Sailing with Noah : Stories from the World of Zoos
Call Number: QL76 .B66 2006
Publication Date: 2006
Written by the president of the nation's number-one zoo, Sailing withNoah is an intensely personal, behind-the-scenes look at modernzoos. Jeffrey P. Bonner, who was trained as an anthropologist andcame to the zoo world quite by accident, shares some of the mostcompelling stories ever told about contemporary zoos. The stories jumpbetween zoos in different cities and between countries on differentcontinents.
Zoo : A History of Zoological Gardens in the West
Call Number: QL76 .B37 Z66 2002
Publication Date: 2002
Wild animals have fascinated human observers since time immemorial. The story of our interest in collecting, classifying and dominating Nature looms large; thus it is surprising that the history of menageries, zoological gardens and zoos as we know them today has been so poorly documented. This gap is addressed by Zoo. In the Renaissance, wealthy aristocrats showcased exotic beasts in private menageries. Safely caged, animals inspired the interest of naturalists and fed the curiosity of the masses. By the 19th century, increased urbanization and colonization aided the expansion of zoos in which animals were tamed to serve as domesticated livestock. Nowadays, with many natural habitats under threat of extinction, the social function of zoos is less clear. Such institutions both present the illusion of wild animals in a natural state to a nostalgic public and find themselves justifying their existence as saviors of endangered species.
Zoo and Aquarium History : Ancient Animal Collections to Zoological Gardens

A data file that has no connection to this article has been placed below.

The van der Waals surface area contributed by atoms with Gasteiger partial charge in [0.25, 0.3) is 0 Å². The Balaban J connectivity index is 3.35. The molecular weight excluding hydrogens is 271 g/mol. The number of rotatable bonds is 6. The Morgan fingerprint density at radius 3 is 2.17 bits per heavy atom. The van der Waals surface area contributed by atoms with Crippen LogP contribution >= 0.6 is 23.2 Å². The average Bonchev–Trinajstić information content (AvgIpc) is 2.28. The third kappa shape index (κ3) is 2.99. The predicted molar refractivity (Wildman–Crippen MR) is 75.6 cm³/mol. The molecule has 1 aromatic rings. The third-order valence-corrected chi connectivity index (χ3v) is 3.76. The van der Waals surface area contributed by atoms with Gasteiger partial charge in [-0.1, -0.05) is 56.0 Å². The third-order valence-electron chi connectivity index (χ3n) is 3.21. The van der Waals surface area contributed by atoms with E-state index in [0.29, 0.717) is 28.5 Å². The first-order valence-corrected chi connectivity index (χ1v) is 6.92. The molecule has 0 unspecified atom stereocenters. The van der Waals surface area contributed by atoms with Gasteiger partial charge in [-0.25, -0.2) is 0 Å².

Call Number: QL76 .Z737 2000
Publication Date: 2000
Compiles a global history of animal collections, menageries, zoos, and aquariums. This title documents the continuum of efforts in maintaining wild animal collections from ancient civilizations through today. It provides a chronological introduction to the subject and highlights the published and archival resources for those who want to know more.
Zoo Story : Life in the Garden of Captives
Call Number: QL76.5 .L69 F74 2010
Publication Date: 2010
Welcome to the savage and surprising world of Zoo Story, an unprecedented account of the secret life of a zoo and its inhabitants, both animal and human. Based on six years of research, the book follows a handful of unforgettable characters at Tampa's Lowry Park Zoo: an alpha chimp with a weakness for blondes, a ferocious tiger who revels in Obsession perfume, and a brilliant but tyrannical CEO known as El Diablo Blanco. Zoo Story crackles with issues of global urgency: the shadow of extinction, humanity's role in the destruction or survival of other species. More than anything else, though, it's a dramatic and moving true story of seduction and betrayal, exile and loss, and the limits of freedom on an overcrowded planet-all framed inside one zoo reinventing itself for the twenty-first century. Thomas French, a Pulitzer Prize-winning reporter, chronicles the action with vivid power: Wild elephants soaring above the Atlantic on their way to captivity. Predators circling each other in a lethal mating dance. Primates plotting the overthrow of their king. The sweeping narrative takes the reader from the African savannah to the forests of Panama and deep into the inner workings of a place some describe as a sanctuary and others condemn as a prison. All of it comes to life in the book's four-legged characters. Even animal lovers will be startled by the emotional charge of these creatures' histories, which read as though they were co-written by Dickens and Darwin. Zoo Story shows us how these remarkable individuals live, how some die, and what their experiences reveal about the human desire to both exalt and control nature.